Year 2000 problem....

I’ll keep it short and sweet. If the year 1972 has the same days as 2000 why can’t we just st all of our VCR’s computers etc to January 1 1972??

You sound reasonable…it must be time to up my medication

Was your VCR built before 1972? Why would the guy that programmed the chip in it, program it to recognize any year prior to when it was built?

Why would he bother programming it NOT to?

I don’t have a “perpetual calendar” handy; is 1972 the most recent year that has the dates on the same days of the week as 2000?

You’re right. Nuff said. I’m giving myself thirty lashes with a wet Wheatie as we speak.

Won’t the perpetual calender get all screwed up in 2000? I seem to remember from somewhere that even though every fourth year is a leap year that if the year is divisble by 200 you skip the Feb. 29 bit? Or am I like totally trashed in my head tonight from the bovine methane problem?


Don’t beat yourself up too hard about your first answer. Set your PC to 1972 and you’ll see what I mean. A VCR would obviously have fewer problems, but lets assume that VCR+ would be a loss, at the least.

On the other hand, go ahead and beat yourself up on the leap year thing. It works like so: If a year is divisible by 100, skip Feb. 29. If it is also divisible by 400, put it back in. Cecil has addressed this. There may have been an additional rule beyond that, but since it won’t be operative during my lifetime, I didn’t pay attention. (which is how the whole Y2K thing started)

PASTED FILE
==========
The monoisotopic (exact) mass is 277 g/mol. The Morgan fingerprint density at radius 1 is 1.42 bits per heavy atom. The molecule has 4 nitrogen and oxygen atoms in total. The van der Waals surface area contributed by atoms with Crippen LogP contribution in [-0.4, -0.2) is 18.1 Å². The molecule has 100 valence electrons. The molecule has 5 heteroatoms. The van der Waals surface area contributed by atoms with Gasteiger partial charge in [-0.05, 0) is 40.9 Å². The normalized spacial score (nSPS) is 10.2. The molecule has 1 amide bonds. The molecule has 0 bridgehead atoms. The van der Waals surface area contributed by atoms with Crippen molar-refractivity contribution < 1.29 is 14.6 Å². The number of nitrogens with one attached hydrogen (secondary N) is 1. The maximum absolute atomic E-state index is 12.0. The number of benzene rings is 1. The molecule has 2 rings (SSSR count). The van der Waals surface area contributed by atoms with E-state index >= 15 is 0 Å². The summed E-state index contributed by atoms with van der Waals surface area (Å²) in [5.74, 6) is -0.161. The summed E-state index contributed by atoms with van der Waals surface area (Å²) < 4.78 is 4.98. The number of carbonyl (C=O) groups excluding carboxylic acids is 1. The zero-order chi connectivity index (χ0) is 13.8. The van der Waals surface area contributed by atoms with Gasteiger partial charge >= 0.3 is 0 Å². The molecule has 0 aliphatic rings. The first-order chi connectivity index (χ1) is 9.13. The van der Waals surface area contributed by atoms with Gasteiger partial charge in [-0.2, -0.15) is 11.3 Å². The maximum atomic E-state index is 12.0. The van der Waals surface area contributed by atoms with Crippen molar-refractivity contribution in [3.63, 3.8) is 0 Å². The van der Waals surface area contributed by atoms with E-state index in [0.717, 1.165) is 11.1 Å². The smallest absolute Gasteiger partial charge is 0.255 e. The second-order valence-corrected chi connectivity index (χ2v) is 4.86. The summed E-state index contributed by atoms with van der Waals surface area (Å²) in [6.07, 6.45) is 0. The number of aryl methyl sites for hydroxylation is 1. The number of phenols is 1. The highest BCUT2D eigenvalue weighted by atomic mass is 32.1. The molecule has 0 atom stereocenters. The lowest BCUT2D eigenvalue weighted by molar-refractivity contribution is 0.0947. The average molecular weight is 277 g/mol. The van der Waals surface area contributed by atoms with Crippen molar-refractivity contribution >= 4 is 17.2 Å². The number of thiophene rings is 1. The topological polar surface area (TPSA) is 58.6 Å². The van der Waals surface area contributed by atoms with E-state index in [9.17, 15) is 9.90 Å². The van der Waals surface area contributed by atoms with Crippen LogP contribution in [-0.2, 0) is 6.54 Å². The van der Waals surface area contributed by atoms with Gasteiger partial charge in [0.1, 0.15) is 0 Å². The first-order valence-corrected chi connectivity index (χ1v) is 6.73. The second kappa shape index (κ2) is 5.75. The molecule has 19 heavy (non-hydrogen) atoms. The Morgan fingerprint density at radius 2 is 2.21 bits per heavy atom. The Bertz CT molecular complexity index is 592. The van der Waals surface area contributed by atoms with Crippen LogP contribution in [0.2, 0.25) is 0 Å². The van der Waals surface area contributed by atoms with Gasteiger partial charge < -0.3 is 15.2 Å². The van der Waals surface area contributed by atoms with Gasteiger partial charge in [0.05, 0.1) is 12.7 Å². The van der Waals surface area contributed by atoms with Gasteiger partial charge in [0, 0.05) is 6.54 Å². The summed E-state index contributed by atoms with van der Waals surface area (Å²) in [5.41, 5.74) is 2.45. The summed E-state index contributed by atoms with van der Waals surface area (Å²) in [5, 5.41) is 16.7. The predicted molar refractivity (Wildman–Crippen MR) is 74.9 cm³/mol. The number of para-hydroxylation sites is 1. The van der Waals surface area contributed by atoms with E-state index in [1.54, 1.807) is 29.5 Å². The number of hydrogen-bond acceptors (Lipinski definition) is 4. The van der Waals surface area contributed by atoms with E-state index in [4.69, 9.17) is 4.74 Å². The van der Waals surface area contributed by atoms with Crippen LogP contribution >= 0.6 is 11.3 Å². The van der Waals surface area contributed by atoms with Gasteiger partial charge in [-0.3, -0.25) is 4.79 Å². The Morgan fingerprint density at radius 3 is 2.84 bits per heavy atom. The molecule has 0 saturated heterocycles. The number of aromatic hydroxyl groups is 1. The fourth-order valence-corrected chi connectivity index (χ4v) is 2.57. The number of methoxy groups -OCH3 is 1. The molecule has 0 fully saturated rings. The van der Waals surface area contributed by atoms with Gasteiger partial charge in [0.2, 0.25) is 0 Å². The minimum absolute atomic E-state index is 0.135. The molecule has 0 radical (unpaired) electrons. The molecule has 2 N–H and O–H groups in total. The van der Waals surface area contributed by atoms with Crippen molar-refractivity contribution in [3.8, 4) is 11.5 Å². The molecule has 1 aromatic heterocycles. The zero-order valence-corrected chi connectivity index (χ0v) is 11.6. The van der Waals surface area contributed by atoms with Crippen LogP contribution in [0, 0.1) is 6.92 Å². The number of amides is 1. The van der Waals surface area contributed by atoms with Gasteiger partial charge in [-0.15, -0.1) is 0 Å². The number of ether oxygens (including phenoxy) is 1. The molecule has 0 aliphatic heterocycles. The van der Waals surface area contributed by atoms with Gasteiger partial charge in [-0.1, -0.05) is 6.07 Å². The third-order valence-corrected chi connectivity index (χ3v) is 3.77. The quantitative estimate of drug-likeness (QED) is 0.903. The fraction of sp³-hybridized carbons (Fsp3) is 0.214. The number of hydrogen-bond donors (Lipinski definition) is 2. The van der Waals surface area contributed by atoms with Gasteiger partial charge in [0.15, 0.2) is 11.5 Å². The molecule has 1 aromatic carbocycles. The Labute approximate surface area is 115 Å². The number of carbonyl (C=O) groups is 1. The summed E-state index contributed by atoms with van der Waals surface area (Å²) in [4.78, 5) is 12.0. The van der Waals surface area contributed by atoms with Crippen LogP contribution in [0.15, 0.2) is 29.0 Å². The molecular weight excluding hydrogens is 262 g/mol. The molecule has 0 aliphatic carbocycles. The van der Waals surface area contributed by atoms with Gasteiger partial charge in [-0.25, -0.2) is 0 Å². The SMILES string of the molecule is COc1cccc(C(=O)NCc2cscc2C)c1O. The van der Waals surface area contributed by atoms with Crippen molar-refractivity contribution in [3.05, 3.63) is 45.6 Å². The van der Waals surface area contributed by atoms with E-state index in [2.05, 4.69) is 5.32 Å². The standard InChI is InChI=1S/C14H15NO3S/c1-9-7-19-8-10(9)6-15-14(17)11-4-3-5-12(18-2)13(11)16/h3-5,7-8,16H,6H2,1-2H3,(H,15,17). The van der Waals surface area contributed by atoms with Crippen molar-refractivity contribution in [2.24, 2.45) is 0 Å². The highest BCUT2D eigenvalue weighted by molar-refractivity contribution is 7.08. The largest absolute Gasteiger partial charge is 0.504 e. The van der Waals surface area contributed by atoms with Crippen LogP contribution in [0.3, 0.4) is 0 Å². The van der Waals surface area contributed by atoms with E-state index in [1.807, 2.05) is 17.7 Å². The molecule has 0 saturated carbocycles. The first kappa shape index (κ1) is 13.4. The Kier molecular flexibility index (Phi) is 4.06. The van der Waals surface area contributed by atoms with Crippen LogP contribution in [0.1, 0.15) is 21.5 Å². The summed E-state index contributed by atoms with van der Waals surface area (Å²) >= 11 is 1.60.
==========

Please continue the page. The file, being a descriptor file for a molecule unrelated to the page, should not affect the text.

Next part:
This is important. My the first part of my post was rhetorical. Do Not Reset Your Computer To 1972.

This is not an offer to agree or disagree with opinions, which may be done only by a current prospectus.

Although, some devices (PC’s included)cannot be set back past a certain date. Many PC’s begin dates at 1980 or so to conserve space in the BIOS.

To deal with men by force is as impractical as to deal with nature by persuasion.

In the Gregorian calendar, the rule is to have a leap year if the year is divisible by 4, but not by 100, unless by 400. So 2000 will be a leap year, just like 1996 and 2004.

A proposal has been floating around to make it not a leap year if divisible by 4000. I have yet to see an absolute statement from an authoritative source about whether or not this proposal has been accepted, but it seems that it has not.

John W. Kennedy
“Compact is becoming contract; man only earns and pays.”
– Charles Williams

Lumpy asked: I don’t have a “perpetual calendar” handy; is 1972 the most recent year that has the dates on the same days of the week as 2000?

Yep. Every 28 years is the same calendar, except for if that 28 years spans a non-divisible-by-400 century year.

Reason? Every normal year has 52 weeks, 1 day. Every 7 years would be the same except for leap years, which throw this system off another day. But after 28 years, there will be 7 leap days and 28 “remainder” days = 35 days. This being evenly divisibly by 7 means the year will start the same as the one 28 years before.

With the exception of leap years, a calendar can be reused every 6 years. Reminds me of a story of someone printing a calendar of 50s icons but didn’t finish in time. A couple years passed, then hehe noticed that the same calendar could be used again, but he still didn’t finish in time. Six years later, he finally got his calendar published. This was when Happy Days was popluar, and they guy cashed in on the nostalgia!

“Age is mind over matter; if you don’t mind, it don’t matter.” -Leroy “Satchel” Paige